It is pretty obvious which one is the right route to take.
 
Jul 1, 2018
15
19
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yourtopbest.com
#10
As I am a tech guy, I have a website on which I have listed some of the apps that could be used specifically for meditation purposes.
I have done research and found some specific apps that are christian apps and have all the information about the christian way of meditation. If you are looking for something similar you can visit this page.

These are free to use apps from the google and itunes store that can be used by all Christians. Hence if you are looking for technology solution to the meditation issues you can definitely try any of these apps.

Thanks
 

Miri

The Thingy Member
Jul 22, 2012
9,095
2,079
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UK age 51
#11
There are better apps if you really want to focus on God.

Like these and they are both free with no paid subscriptions at all or
trial periods.


Bible in one year.

It’s an audible commentary with a summary
But you can just listen to it or chose to read yourself.
It takes you through an old and new Testement each day plus a summary
It takes about 30 mins but you can split it up into two 15 min sessions.

4CDE4CAF-7F8D-44B4-9C60-799113700D63.png


A brilliant prayer app is prayer mate.
You can compile prayer lists ie friends, family, work etc and within each
category, you add individual thing, people or subjects with specific prayer
Points.
Then decide how frequently you want each category to pop up. Some you may
want to pray about every day, others weekly, or monthly etc,
There is also a category for prayers in the bible and bible verses which you
can add to.

Then it just does it’s job and every day up pops a mixture of prayer points,
bible verses, thoughts for the day etc of your own choice. It brilliant a great
way of praying, remembering bible verses and meditating on God’s word,


F65B6E95-5CB6-46C7-8A76-7BC703E0E3B1.png
 
Jul 1, 2018
15
19
3
yourtopbest.com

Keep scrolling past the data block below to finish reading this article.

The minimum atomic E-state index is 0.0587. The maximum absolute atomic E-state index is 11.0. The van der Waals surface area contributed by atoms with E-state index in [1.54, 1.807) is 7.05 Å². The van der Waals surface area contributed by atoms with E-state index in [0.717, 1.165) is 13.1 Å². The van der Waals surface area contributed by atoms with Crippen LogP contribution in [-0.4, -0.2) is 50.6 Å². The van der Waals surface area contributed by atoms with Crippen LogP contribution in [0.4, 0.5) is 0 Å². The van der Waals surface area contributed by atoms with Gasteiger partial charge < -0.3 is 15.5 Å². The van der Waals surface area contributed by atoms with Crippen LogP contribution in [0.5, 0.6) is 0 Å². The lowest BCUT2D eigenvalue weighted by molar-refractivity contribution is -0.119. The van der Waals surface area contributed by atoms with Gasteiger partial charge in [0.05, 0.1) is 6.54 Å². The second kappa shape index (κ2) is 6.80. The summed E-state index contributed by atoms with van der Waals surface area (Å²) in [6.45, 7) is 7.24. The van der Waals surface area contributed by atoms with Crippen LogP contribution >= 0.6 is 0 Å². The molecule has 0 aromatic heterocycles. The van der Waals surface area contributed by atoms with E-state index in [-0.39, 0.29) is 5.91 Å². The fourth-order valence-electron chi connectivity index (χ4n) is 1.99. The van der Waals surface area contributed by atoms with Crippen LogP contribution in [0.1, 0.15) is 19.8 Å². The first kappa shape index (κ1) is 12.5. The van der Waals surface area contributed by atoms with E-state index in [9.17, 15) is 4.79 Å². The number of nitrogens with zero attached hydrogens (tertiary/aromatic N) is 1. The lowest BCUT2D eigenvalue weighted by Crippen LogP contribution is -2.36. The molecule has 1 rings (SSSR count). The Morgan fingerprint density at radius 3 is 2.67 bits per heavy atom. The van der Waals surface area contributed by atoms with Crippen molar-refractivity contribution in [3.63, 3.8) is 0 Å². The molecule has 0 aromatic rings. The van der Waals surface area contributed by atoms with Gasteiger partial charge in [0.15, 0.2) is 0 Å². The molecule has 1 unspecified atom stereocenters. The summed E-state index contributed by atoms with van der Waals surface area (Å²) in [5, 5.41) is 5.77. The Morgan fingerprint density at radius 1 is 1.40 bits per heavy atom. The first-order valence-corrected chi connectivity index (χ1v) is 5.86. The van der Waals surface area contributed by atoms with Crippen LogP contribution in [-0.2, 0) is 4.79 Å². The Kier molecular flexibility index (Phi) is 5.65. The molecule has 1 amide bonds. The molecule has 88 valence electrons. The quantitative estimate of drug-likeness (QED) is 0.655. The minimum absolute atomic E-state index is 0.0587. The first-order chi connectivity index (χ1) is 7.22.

#12
There are better apps if you really want to focus on God.

Like these and they are both free with no paid subscriptions at all or
trial periods.


Bible in one year.

It’s an audible commentary with a summary
But you can just listen to it or chose to read yourself.
It takes you through an old and new Testement each day plus a summary
It takes about 30 mins but you can split it up into two 15 min sessions.

View attachment 191991


A brilliant prayer app is prayer mate.
You can compile prayer lists ie friends, family, work etc and within each
category, you add individual thing, people or subjects with specific prayer
Points.
Then decide how frequently you want each category to pop up. Some you may
want to pray about every day, others weekly, or monthly etc,
There is also a category for prayers in the bible and bible verses which you
can add to.

Then it just does it’s job and every day up pops a mixture of prayer points,
bible verses, thoughts for the day etc of your own choice. It brilliant a great
way of praying, remembering bible verses and meditating on God’s word,


View attachment 191992
Thanks for your reply Miri.

I specifically quoted apps for meditation for Christians.

Your recommendations are also good.
 

Subhumanoidal

Well-known member
Sep 17, 2018
1,281
1,087
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#13
The problem with questions like this is the wording. Some people hear meditation, they think 'meditate on gods word'. Others hear the word and they think of traditional meditation (Angela explained the differences well). So this question posted, as is, leaves the reader to interpret the word in their own way. Thus making a conclusive answer impossible.
Without knowing what the OP's intention is, when saying meditation, complicates things, because the intent of the question is not revealed.

I wish it were possible to find better wording, that made the differences more obvious. But, alas, it seems Christians revel in their ambiguous phase rather than seeking clearer communication.
 

Didymous

Senior Member
Feb 22, 2018
4,418
1,631
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#15
Psalm 1:1,2"Blessed is the man that walketh not in the counsel of the ungodly, nor standeth in the way of sinner, nor sitteth in the seat of the scornful. But his delight is in the law of the LORD, and in his law doth he meditate day and night."